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Local Same-Sex Couple Reacts to Federal Benefits Announcement

It's a major victory for same-sex couples across the nation, but will it affect a local couple married in State College?
STATE COLLEGE, CENTRE COUNTY - It's a major victory for same-sex couples across the nation, but will it affect a local couple married in State College?

In a historic move, the Federal Government is expanding recognition of same-sex marriages. Attorney General Eric Holder announced Saturday, he is applying the landmark Supreme Court ruling to the Justice Department. That means same-sex couples will qualify for a number of programs run by the Justice Department.

Joseph Davis, now Joseph Scalzo, says even though this move is a step in the right direction, he doesn't think it will have much of an effect on them now.

Joseph and Gregory Scalzo were married last August in State College at Mayor Elizabeth Goreham's home, making history in Centre County. Since then, the road to wedded bliss hasn't been so easy.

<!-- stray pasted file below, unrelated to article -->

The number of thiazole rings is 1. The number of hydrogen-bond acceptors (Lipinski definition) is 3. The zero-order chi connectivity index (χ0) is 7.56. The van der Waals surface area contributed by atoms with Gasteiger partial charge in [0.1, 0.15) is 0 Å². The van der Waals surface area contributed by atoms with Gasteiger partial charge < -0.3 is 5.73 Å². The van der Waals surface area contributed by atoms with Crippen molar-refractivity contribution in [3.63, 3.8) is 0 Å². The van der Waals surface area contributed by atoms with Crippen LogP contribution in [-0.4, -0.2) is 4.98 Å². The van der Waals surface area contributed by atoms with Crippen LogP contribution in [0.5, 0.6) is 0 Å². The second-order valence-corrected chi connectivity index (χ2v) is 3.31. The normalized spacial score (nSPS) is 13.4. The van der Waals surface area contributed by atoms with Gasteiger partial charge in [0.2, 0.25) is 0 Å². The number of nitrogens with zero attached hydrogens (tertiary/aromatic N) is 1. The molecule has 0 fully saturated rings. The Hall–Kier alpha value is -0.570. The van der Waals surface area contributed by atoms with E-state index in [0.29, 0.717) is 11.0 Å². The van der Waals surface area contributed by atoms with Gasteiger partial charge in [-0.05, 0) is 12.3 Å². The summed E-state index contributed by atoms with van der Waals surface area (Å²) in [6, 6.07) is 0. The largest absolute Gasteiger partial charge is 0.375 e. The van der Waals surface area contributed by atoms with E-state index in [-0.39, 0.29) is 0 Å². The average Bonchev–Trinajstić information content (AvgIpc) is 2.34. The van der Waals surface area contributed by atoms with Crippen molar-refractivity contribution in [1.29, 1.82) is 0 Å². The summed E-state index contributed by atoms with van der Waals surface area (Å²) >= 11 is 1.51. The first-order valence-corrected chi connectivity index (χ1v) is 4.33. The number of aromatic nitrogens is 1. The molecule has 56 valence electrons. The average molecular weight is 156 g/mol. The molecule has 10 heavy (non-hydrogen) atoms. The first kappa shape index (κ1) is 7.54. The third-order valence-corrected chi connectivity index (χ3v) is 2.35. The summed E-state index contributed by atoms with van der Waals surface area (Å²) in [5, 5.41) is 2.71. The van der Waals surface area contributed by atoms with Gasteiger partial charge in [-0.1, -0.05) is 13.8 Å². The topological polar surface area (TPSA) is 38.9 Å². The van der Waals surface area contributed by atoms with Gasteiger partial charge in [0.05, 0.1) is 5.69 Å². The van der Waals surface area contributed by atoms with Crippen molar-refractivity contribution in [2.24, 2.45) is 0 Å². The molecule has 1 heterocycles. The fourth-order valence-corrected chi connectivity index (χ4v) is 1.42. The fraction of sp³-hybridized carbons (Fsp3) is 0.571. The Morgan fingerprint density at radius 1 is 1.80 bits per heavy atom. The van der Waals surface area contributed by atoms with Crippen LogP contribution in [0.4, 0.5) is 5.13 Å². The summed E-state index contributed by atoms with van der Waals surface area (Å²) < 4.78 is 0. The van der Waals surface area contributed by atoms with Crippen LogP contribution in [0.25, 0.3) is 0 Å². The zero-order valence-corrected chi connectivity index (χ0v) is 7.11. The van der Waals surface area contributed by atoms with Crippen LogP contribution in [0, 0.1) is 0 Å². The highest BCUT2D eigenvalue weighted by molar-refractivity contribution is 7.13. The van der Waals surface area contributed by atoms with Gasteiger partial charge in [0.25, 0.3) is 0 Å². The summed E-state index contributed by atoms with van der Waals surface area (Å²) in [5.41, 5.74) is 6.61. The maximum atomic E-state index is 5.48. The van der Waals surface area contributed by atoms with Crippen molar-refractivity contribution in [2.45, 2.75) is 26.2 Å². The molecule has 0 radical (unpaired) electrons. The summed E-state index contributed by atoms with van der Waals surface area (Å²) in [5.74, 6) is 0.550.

"In our hearts, we're married," Scalzo said. "But at the turn of it, it would be nice if, like any heterosexual couple that are married, if it was recognized by everyone."

After they got married, Joseph took his partner's last name. He was able to change it on his Social Security card, but other agencies wouldn't accept the change, including the DMV and insurance.

Joseph has had several back and heart surgeries in the past several months and he says the change has caused a headache.

"My Social Security number is linked to Scalzo and all of my other paperwork is linked to Davis," he said. "Every time I go to change my name or something and they refuse it, it's like a slap in the face."

Saturday's announcement is bittersweet for Joseph.

"Since we were married in the state of PA, it does not apply to us," he said.

Elizabeth Goreham says it does, in some ways. Couples like Joseph and Gregory will not have to testify against each other, they can file bankruptcy jointly and they are entitled to the same rights and privileges as federal prison inmates in opposite-sex marriages, something Mayor Goreham calls a step in the right direction.

"It seems imminent, since Pennsylvania is the only Northeastern state that doesn't recognize same-sex marriage, it seems like it's moved and now the courts will catch up," she said.

Goreham has not performed any other same-sex marriages since Joseph and Gregory's last August. She says she did speak with one couple who wants to get married, but says they want to wait until it's legal in PA.
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